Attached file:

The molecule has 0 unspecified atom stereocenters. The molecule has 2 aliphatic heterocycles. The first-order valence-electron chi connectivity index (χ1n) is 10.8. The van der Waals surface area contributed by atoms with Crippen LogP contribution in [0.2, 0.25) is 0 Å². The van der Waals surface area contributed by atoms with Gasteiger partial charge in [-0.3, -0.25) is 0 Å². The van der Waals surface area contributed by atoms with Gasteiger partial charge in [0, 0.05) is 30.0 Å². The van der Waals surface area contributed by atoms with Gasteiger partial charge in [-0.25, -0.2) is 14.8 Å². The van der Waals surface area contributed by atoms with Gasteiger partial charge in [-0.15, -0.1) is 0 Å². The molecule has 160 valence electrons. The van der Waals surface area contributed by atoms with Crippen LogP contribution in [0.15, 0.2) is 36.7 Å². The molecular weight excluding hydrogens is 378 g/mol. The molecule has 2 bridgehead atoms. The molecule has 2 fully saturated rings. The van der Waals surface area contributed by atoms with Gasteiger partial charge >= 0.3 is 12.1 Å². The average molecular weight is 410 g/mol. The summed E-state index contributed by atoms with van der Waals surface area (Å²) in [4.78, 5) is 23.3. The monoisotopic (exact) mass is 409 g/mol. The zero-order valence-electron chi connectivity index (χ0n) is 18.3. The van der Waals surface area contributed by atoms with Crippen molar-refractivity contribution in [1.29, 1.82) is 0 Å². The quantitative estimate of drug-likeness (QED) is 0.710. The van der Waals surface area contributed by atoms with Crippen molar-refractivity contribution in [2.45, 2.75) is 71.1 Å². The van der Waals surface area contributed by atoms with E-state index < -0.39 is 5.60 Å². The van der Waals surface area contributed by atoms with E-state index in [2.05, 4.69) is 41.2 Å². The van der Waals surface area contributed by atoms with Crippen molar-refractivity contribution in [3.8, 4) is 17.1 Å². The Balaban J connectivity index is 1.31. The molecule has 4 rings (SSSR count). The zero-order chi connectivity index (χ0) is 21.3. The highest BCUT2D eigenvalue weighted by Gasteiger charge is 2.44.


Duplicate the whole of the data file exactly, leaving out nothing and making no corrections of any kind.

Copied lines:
The molecule has 0 unspecified atom stereocenters. The molecule has 2 aliphatic heterocycles. The first-order valence-electron chi connectivity index (χ1n) is 10.8. The van der Waals surface area contributed by atoms with Crippen LogP contribution in [0.2, 0.25) is 0 Å². The van der Waals surface area contributed by atoms with Gasteiger partial charge in [-0.3, -0.25) is 0 Å². The van der Waals surface area contributed by atoms with Gasteiger partial charge in [0, 0.05) is 30.0 Å². The van der Waals surface area contributed by atoms with Gasteiger partial charge in [-0.25, -0.2) is 14.8 Å². The van der Waals surface area contributed by atoms with Gasteiger partial charge in [-0.15, -0.1) is 0 Å². The molecule has 160 valence electrons. The van der Waals surface area contributed by atoms with Crippen LogP contribution in [0.15, 0.2) is 36.7 Å². The molecular weight excluding hydrogens is 378 g/mol. The molecule has 2 bridgehead atoms. The molecule has 2 fully saturated rings. The van der Waals surface area contributed by atoms with Gasteiger partial charge >= 0.3 is 12.1 Å². The average molecular weight is 410 g/mol. The summed E-state index contributed by atoms with van der Waals surface area (Å²) in [4.78, 5) is 23.3. The monoisotopic (exact) mass is 409 g/mol. The zero-order valence-electron chi connectivity index (χ0n) is 18.3. The van der Waals surface area contributed by atoms with Crippen molar-refractivity contribution in [1.29, 1.82) is 0 Å². The quantitative estimate of drug-likeness (QED) is 0.710. The van der Waals surface area contributed by atoms with Crippen molar-refractivity contribution in [2.45, 2.75) is 71.1 Å². The van der Waals surface area contributed by atoms with E-state index < -0.39 is 5.60 Å². The van der Waals surface area contributed by atoms with E-state index in [2.05, 4.69) is 41.2 Å². The van der Waals surface area contributed by atoms with Crippen molar-refractivity contribution in [3.8, 4) is 17.1 Å². The Balaban J connectivity index is 1.31. The molecule has 4 rings (SSSR count). The zero-order chi connectivity index (χ0) is 21.3. The highest BCUT2D eigenvalue weighted by Gasteiger charge is 2.44.